Parsing Arabic Names - spectrum_quality_1 - 23.1

Spectrum Data Quality Guide

Product type
Software
Portfolio
Verify
Product family
Spectrum
Product
Spectrum > Quality > Spectrum Quality
Version
23.1
Language
English
Product name
Spectrum Data Quality
Title
Spectrum Data Quality Guide
Topic type
Overview
Reference
Tips
How Do I
First publish date
2007
ft:lastEdition
2024-03-04
ft:lastPublication
2024-03-04T22:52:13.486265

This template demonstrates how to parse westernized Arabic names into component parts. The parsing rule separates each token in the Name field and copies each token to five fields: Kunya, Ism, Laqab, Nasab, Nisba. These output fields represent the five parts of an Arabic name and are described in the business scenario.

Business Scenario

You work for a bank that wants to better understand the Arabic naming system in an effort to improve customer service with Arabic-speaking customers. You have had complaints from customers whose billing information does not list the customer's name accurately. In an effort to improve customer intimacy, the Marketing group you work in wants to better address Arabic-speaking customers through marketing campaigns and telephone support.

In order to understand the Arabic naming system, you search for and find these resources on the internet that explain the Arabic naming system:

Arabic names are based on a naming system that includes these name parts: Ism, Kunya, Nasab, Laqab, and Nisba.

  • The ism is the main name, or personal name, of an Arab person.
  • Often, a kunya referring to the person's first-born son is used as a substitute for the ism.
  • The nasab is a patronymic or series of patronymics. It indicates the person's heritage by the word ibn or bin, which means son, and bint, which means daughter.
  • The laqab is intended as a description of the person. For example, al-Rashid means the righteous or the rightly-guided and al-Jamil means beautiful.
  • The nisba describes a person's occupation, geographic home area, or descent (tribe, family, and so on). It will follow a family through several generations. The nisba, among the components of the Arabic name, perhaps most closely resembles the Western surname. For example, al-Filistin means the Palestinian.

The following dataflow provides a solution to the business scenario:

Business solution scenario dataflow

This dataflow template is available in Enterprise Designer. Go to File > New > Dataflow > From template and select ParseArabicNames. This dataflow requires Data Normalization.

In this dataflow, data is read from a file and processed through the Open Parser stage. For each data row in the input file, this dataflow will do the following:

Read from File

This stage identifies the file name, location, and layout of the file that contains the names you want to parse. The file contains both male and female names.

Open Parser

This stage defines whether to use a culture-specific domain grammar created in the Domain Editor or to define a domain-independent grammar. A culture-specific parsing grammar that you create in the Domain Editor is a validated parsing grammar that is associated with a culture and a domain. A domain-independent parsing grammar that you create in Open Parser is a validated parsing grammar that is not associated with a culture and domain.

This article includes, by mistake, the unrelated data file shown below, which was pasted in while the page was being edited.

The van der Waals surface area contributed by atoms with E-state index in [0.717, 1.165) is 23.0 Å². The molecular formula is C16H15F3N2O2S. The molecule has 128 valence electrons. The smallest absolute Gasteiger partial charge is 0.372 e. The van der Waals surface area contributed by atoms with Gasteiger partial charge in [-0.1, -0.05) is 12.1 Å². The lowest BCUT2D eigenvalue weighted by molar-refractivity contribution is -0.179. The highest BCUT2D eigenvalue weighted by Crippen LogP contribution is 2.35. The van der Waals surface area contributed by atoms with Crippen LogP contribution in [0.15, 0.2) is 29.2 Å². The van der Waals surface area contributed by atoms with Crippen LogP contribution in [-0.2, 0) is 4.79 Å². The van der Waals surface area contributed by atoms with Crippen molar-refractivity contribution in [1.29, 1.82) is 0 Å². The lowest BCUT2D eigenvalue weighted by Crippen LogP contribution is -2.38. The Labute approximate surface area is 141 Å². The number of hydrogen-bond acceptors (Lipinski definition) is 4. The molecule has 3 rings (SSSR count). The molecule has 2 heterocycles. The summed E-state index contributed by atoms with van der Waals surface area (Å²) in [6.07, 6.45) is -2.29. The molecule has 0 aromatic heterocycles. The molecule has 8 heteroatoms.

In this template, the parsing grammar is defined as a domain-independent grammar.

The Open Parser stage contains a parsing grammar that defines the following commands and expressions:

  • %Tokenize is set to the space character (\s). This means that Open Parser will use the space character to separate the input field into tokens. For example, Abu Mohammed al-Rahim ibn Salamah contains five tokens: Abu, Mohammed, al-Rahim, ibn and Salamah.
  • %InputField is set to parse input data from the Name field.
  • %OutputFields is set to copy parsed data into five fields: Kunya, Ism, Laqab, Nasab, and Nisba.
  • The <root> expression defines the pattern for Arabic names:
  • Zero or one occurrence of Kunya
  • Exactly one or two occurrences of Ism
  • Zero or one occurrence of Laqab
  • Zero or one occurrence of Nasab
  • Zero or more occurrences of Nisba

The rule variables that define the domain must use the same names as the output fields defined in the required OutputFields command.

The parsing grammar uses a combination of regular expressions and expression quantifiers to build a pattern for Arabic names. The parsing grammar uses these special characters:

  • The "?" character means that a regular expression can occur zero or one time.
  • The "*" character means that a regular expression can occur zero or more times
  • The ";" character means end of a rule.

Use the Commands tab to explore the meaning of the other special symbols you can use in parsing grammars by hovering the mouse over the description.

By default, quantifiers are greedy. Greedy means that the expression accepts as many tokens as possible, while still permitting a successful match. You can override this behavior by appending a '?' for reluctant matching or '+' for possessive matching. Reluctant matching means that the expression accepts as few tokens as possible, while still permitting a successful match. Possessive matching means that the expression accepts as many tokens as possible, even if doing so prevents a match.

To test the parsing grammar, click the Preview tab. Type the names shown below in the Name field and then click Preview.

Preview table

You can also type other valid and invalid names to see how the input data is parsed.

You can use the Trace feature to see a graphical representation of either the final parsing results or to step through the parsing events. Click the link in the Trace column to see the Trace Details for the data row.

Write to File

The template contains one Write to File stage. In addition to the input field, the output file contains the Kunya, Ism, Laqab, Nasab, and Nisba fields.